The Home Affairs Select Committee heard evidence about Channel crossings and other asylum issues. The evidence noted stagnant processing, overcrowding at migrant hotels, and a system in need of reform.
While France has stopped 28,000 people from crossing the Channel this year, 38,000 arrived in the UK, peaking in August and September. 93% of the 38,000 claimed asylum. However, 96% of asylum applications from 2021 have ‘worryingly’ not been completed, straining an already existing backlog of more than 100,000 cases. 85% of the completed claims (4%) have been successful. One MP gave an example of an individual who had still not had an initial review in their case in two years.
The Committee also heard evidence of a deteriorating Manston, a migrant centre costing £5.6 million per day to run. While the centre holds a maximum of 1,600 people, it now holds around 3,000, a larger population than any prison in the UK. This was caused by a lack of outflow from the system and an increase in the length of time individuals are spending in the centre. While the rules allow for a 24-hour stay, the evidence showed a 17-year-old to have stayed for 19 days, and another to have spent a month. The evidence also confirmed the spread of Diphtheria, a highly contagious bacterial infection.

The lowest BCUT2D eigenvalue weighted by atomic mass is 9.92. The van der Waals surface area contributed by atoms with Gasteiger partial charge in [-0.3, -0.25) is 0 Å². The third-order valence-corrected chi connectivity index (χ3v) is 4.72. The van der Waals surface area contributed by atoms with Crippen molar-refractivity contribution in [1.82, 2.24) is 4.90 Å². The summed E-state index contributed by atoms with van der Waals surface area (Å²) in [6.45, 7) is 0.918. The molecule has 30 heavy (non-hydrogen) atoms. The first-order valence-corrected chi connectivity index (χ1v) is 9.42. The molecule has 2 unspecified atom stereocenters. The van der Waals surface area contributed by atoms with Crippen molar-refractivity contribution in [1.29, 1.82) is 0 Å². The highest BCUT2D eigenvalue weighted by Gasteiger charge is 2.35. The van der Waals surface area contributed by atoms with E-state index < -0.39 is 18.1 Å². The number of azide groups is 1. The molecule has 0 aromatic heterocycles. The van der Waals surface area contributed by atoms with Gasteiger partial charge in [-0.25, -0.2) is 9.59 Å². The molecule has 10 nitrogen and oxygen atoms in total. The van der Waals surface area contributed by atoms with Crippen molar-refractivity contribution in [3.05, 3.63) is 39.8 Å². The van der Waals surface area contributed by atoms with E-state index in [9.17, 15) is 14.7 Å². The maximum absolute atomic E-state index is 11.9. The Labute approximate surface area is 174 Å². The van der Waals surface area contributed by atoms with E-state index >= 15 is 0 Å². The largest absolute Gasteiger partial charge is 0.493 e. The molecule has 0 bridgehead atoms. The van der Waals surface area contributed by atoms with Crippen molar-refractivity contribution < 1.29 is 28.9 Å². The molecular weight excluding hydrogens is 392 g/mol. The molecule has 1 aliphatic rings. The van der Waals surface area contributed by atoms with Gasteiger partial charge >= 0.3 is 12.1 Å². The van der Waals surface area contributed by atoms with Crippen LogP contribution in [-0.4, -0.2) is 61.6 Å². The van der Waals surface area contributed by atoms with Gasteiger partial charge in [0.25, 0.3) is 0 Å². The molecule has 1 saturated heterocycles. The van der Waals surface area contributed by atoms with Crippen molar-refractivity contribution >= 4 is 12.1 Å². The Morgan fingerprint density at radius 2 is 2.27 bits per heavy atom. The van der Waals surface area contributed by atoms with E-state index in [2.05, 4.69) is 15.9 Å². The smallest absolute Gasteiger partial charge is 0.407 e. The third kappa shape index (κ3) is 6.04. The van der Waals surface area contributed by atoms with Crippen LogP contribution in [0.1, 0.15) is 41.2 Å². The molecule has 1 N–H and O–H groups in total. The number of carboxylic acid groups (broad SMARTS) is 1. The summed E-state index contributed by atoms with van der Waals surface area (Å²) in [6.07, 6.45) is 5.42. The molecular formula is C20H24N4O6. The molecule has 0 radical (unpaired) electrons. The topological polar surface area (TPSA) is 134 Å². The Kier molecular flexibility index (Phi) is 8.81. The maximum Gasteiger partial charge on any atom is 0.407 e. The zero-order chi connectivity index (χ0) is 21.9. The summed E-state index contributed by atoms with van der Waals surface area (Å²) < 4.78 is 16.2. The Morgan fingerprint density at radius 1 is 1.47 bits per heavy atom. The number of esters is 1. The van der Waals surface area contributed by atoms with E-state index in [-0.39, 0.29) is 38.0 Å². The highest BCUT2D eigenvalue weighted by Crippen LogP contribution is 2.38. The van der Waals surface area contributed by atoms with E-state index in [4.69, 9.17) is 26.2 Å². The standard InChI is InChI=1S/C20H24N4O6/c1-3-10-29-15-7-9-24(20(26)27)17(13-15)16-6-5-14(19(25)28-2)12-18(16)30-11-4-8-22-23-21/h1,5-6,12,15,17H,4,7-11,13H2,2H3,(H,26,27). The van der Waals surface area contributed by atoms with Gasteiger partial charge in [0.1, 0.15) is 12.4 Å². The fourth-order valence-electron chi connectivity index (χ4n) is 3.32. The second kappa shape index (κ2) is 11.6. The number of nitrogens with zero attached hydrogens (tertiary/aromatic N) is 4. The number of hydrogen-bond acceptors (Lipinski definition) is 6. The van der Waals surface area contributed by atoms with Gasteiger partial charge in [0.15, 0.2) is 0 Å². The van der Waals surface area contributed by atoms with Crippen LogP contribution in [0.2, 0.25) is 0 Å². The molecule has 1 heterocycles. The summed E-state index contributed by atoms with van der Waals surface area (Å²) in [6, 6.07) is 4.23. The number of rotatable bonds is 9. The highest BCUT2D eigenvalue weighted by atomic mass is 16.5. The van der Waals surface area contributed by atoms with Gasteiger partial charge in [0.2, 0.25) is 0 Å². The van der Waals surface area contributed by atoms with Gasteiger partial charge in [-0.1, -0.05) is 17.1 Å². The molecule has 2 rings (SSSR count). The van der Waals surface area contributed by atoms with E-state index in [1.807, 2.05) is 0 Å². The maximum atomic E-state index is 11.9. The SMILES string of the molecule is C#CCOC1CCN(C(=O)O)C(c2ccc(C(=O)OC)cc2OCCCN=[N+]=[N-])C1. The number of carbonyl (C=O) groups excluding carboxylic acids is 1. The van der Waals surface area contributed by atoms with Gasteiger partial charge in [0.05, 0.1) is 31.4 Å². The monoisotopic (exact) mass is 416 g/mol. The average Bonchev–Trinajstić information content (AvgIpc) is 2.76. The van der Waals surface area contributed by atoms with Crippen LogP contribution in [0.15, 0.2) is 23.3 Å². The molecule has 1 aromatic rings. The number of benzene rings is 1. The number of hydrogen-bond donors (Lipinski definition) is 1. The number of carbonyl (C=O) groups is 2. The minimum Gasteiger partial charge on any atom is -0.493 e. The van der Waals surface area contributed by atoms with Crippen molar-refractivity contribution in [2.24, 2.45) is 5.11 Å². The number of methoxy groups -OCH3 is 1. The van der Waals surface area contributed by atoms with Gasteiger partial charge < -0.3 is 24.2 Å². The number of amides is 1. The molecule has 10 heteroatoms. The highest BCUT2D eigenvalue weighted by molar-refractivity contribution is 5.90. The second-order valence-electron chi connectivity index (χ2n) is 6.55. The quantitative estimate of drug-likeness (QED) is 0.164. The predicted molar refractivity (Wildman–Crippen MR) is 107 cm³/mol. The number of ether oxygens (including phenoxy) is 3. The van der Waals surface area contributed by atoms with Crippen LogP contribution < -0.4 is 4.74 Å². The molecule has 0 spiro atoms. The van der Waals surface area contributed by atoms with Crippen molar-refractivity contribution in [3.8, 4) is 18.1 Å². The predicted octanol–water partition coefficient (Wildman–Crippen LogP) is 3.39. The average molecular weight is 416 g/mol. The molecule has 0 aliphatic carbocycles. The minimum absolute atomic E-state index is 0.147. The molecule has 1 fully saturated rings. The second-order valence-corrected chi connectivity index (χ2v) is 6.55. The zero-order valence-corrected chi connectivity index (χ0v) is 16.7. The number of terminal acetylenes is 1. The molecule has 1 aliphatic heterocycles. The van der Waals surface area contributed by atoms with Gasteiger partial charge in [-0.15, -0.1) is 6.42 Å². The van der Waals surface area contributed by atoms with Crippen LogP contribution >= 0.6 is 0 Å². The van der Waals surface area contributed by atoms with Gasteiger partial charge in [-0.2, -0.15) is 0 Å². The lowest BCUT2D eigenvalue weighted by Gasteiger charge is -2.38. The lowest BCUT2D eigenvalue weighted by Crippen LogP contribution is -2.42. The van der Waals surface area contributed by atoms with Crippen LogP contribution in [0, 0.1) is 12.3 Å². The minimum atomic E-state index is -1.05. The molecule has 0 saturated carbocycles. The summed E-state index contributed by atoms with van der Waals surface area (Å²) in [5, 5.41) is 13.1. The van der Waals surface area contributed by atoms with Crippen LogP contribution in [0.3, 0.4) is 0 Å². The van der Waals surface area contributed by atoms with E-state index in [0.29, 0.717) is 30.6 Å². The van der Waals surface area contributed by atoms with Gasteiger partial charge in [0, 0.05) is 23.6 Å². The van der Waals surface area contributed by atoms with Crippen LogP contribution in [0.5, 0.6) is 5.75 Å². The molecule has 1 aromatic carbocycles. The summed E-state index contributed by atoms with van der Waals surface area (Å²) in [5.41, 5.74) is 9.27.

The overcrowding is presenting a potential fire risk, health risk, and risk of disorder. Untrained staff have been hired to guard the increasing numbers in the centre. These migrant hotels have been deemed unsuitable for vulnerable individuals, and cause people to move around the country as they open and close.
The Refugee Council’s Executive Director of External Affairs Tamsin Baxter responded saying:
“That only 4% of those arriving by boat to claim asylum in 2021 have had a decision on their asylum claim is appalling and indicative of an asylum system in urgent need of reform.” “The asylum backlog causes misery for every person waiting months, years even for news of their fate, unable to work or move on with their lives.” Baxter added that Suella Braverman must prioritise the backlog ‘as a matter of urgency.’